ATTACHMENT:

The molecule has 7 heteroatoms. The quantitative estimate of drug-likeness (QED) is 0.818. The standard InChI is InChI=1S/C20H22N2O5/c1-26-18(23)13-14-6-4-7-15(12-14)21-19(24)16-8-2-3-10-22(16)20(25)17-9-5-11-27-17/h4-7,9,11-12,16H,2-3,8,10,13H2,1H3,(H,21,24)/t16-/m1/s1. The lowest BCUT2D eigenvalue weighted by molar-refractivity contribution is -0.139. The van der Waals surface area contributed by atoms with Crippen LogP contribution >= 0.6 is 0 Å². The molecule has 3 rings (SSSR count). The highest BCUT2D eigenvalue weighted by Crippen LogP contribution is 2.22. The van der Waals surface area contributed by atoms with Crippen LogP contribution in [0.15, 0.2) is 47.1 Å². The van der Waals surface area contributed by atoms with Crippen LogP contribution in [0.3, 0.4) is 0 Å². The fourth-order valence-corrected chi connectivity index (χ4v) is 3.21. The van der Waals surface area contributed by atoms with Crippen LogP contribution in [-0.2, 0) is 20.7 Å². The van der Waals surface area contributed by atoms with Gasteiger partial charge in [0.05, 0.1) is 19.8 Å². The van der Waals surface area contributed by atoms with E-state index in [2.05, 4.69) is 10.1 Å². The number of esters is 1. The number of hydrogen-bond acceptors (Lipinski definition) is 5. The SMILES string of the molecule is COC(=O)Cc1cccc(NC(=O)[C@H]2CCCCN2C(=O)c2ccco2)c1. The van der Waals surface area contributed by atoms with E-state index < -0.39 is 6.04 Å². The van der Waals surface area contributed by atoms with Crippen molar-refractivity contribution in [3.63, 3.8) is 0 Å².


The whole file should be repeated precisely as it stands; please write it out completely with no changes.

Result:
The molecule has 7 heteroatoms. The quantitative estimate of drug-likeness (QED) is 0.818. The standard InChI is InChI=1S/C20H22N2O5/c1-26-18(23)13-14-6-4-7-15(12-14)21-19(24)16-8-2-3-10-22(16)20(25)17-9-5-11-27-17/h4-7,9,11-12,16H,2-3,8,10,13H2,1H3,(H,21,24)/t16-/m1/s1. The lowest BCUT2D eigenvalue weighted by molar-refractivity contribution is -0.139. The van der Waals surface area contributed by atoms with Crippen LogP contribution >= 0.6 is 0 Å². The molecule has 3 rings (SSSR count). The highest BCUT2D eigenvalue weighted by Crippen LogP contribution is 2.22. The van der Waals surface area contributed by atoms with Crippen LogP contribution in [0.15, 0.2) is 47.1 Å². The van der Waals surface area contributed by atoms with Crippen LogP contribution in [0.3, 0.4) is 0 Å². The fourth-order valence-corrected chi connectivity index (χ4v) is 3.21. The van der Waals surface area contributed by atoms with Crippen LogP contribution in [-0.2, 0) is 20.7 Å². The van der Waals surface area contributed by atoms with Gasteiger partial charge in [0.05, 0.1) is 19.8 Å². The van der Waals surface area contributed by atoms with E-state index in [2.05, 4.69) is 10.1 Å². The number of esters is 1. The number of hydrogen-bond acceptors (Lipinski definition) is 5. The SMILES string of the molecule is COC(=O)Cc1cccc(NC(=O)[C@H]2CCCCN2C(=O)c2ccco2)c1. The van der Waals surface area contributed by atoms with E-state index < -0.39 is 6.04 Å². The van der Waals surface area contributed by atoms with Crippen molar-refractivity contribution in [3.63, 3.8) is 0 Å².